1681.] "The Sacrament of the LORD's Supper being the highest mystery in all our religion, as representing the death of the Son of GOD to us, hence that place where this Sacrament is administered was always made and reputed the highest place in the church; and therefore, also, it was wont to be separated from the rest of the church by a screen or partition of net-work, in Latin cancelli, and that so generally, that from thence the place itself is called the Chancel. That this was anciently observed in the building of all considerable churches within a few centuries after the Apostles themselves, even in the days of Constantine the Great, as well as in all ages since, I could easily demonstrate from the records of those times. But having purposely waived antiquity hitherto, I am loth to trouble you with it now: but I mention it at present only because some perhaps may wonder why this should be observed in our church [S. Peter's, Cornhill, London] rather than in all the other churches which have lately been built in this city; whereas they should rather wonder why it was not observed in all others as well as this. For, besides our obligations to conform, as much as may be, to the practice of the universal Church, and to avoid novelty and singularity in all things relating to the worship of GOD, it cannot easily be imagined that the Catholick Church, in all ages and places, for thirteen or fourteen hundred years together, should observe such a custom as this, except there were great reasons for it.

"What they were it is not necessary for us to enquire now. It may be sufficient to observe at present, that the chancel in our Christian churches was always looked upon as answerable to the Holy of Holies in the Temple; which, you know, was separated from the sanctuary or body of the Temple by the command of GOD Himself; and that this place being appropriated to the Sacrament of the LORD's Supper, it ought to be contrived as may be most convenient for those who are to partake of that blessed ordinance.

But it must

needs be more convenient for those who are to enjoy communion with CHRIST, and in Him with one another, in this holy Sacrament, to meet together as one body, in one place separated for that purpose, than to be dispersed as otherwise they would be, some in one and some in another part of the church: or in short it is much better for the place to be separate from the people."-Sermon preached at the Opening of S. Peter's, Cornhill.* Collected Works, p. 24.

Litany to be sung or said in the midst of the Church.

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1547, 1 Edw. VI.] "Immediately before High Mass the priests with other of the quire shall kneel in the midst of the church, and sing or say plainly and distinctly the Litany which is set forth in English, with all the suffrages following."—Injunctions of Edward VI.

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1548, 2 Edw. VI.] "Item. Whether they have the processionbook in English, and have said or sung the said Litany in any other place but upon their knees in the midst of their church."-Archbishop Cranmer's Visitation Articles.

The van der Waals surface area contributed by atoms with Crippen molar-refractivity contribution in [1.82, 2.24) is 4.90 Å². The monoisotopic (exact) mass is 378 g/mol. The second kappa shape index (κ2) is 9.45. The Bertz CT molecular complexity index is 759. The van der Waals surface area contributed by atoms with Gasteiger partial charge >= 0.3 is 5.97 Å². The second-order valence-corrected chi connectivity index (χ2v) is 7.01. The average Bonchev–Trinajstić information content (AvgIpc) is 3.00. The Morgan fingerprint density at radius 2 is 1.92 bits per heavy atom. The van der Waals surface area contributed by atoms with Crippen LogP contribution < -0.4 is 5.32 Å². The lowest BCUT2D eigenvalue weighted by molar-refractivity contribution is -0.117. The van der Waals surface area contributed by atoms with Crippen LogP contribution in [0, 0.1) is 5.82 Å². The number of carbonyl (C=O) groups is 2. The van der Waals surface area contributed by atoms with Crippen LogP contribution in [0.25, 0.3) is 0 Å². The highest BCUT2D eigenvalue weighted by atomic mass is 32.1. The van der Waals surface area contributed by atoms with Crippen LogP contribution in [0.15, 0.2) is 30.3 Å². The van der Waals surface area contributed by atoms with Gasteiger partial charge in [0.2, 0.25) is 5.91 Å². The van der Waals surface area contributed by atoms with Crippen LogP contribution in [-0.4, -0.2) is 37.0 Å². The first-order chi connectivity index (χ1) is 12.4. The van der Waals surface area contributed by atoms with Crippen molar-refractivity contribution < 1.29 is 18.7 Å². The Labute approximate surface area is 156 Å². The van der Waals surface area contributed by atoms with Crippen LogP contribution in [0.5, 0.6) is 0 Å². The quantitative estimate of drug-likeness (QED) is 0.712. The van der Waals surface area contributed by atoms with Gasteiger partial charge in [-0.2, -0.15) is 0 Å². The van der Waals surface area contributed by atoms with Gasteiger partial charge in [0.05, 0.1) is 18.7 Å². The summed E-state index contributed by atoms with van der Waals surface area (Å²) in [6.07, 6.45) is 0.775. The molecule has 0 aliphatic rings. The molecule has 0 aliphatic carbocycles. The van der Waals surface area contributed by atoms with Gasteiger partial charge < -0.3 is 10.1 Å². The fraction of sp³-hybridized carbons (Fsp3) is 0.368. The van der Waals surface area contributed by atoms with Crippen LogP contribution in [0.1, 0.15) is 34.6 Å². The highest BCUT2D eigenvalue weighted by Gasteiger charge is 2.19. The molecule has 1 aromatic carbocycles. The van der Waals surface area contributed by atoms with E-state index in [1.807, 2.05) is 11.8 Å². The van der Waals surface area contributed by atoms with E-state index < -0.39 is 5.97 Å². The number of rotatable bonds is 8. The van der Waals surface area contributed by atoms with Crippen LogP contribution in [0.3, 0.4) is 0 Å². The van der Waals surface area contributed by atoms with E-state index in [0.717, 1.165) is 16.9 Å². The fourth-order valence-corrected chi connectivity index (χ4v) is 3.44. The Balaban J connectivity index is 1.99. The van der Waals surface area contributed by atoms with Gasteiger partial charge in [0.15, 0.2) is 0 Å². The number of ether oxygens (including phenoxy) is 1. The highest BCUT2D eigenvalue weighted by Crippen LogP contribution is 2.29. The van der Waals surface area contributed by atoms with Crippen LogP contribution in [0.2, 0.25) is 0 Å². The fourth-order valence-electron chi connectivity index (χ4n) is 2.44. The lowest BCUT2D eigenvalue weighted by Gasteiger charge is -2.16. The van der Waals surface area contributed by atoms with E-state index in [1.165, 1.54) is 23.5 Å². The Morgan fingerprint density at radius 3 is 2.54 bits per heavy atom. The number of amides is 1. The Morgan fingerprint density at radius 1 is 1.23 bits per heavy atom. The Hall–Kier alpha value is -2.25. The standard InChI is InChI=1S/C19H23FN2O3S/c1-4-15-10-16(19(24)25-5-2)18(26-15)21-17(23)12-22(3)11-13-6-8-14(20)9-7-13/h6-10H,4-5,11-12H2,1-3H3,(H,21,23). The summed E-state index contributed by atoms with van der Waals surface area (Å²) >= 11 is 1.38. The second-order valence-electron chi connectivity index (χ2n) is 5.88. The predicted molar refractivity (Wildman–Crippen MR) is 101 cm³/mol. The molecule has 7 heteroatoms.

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1559, 1 Eliz.] "Immediately before the time of communion of the Sacrament, the priests with other of the quire shall kneel in the midst of the church, and sing or say plainly and distinctly the Litany which is set forth in English......And in cathedral or collegiate churches the same shall be done in such places, and in such sort, as our Commissioners in their visitation shall appoint."—Injunctions of Elizabeth.

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"The Litany to be said or sung in the midst of the church. (Injunct. Eliz.) The priest goeth from out of his seat into the

*This church, built by Wren, and that of All-hallows-the-Great, Thamesstreet, have real and bona fide chancel-screens; and we know but one of the churches built at that period, S. Andrew-by-the-Wardrobe, which is destitute of a low partition, answering the same purpose. See Ecclesiologist, Vol. 11. p. 140.-EDD.

body of the church, and (at a low desk before the chancel-door called the fald-stool*) kneels, and says or sings the Litany. the prophet Joel, speaking of a place between the porch and the altar, where the priests and the prophets were commanded to weep, and to say, 'Spare thy people, O LORD,' &c., at the time of a fast."Bishop Andrewes' Notes in Nicholls' Commentary, p. 23.

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"Our Litany......is enjoined, by the Royal Injunctions still in force, to be said or sung in the midst of the church, at a low desk † before the chancel-door, anciently called the falled stool."-Wheatly's Commentary on the Common Prayer, p. 164.

Position of the Officiating Minister at Morning and Evening Prayer.

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"The order where morning and even prayer shall be used and said. In the first Book of Edward VI. the priest was appointed to say the morning and even prayer in the choir, the people remaining in the church, as aforetime it had been accustomed: for the choir was built for the priests, and for that purpose that Divine prayer might be celebrated and performed by them in it. Against this order there was exception taken by Bucer......alledging, That it was an antichristian practice for the choir to be severed from the rest of the church, and for the prayers there only to be said, which pertaineth to the people as well as to the Clergy: That the separation of the choir from the body of the church served for nothing else but to get the Clergy some respect above the laity, as if they were nearer to GOD than laymen are: That a pernicious superstition was thereby maintained, as if priests alone were able to procure GOD's favour, by reading and reciting a few prayers: That in the ancient times of the Church, their temples were built in a round form, and not in a long figure, as ours are; and that the place for

This is an incorrect use of the word; but is also found in the Coronation service. The faldstool is properly a folding seat for ecclesiastical personages.-EDD. + See the frontispiece to Sparrow's Rationale of the Common Prayer. Edit. 1668. -EDD.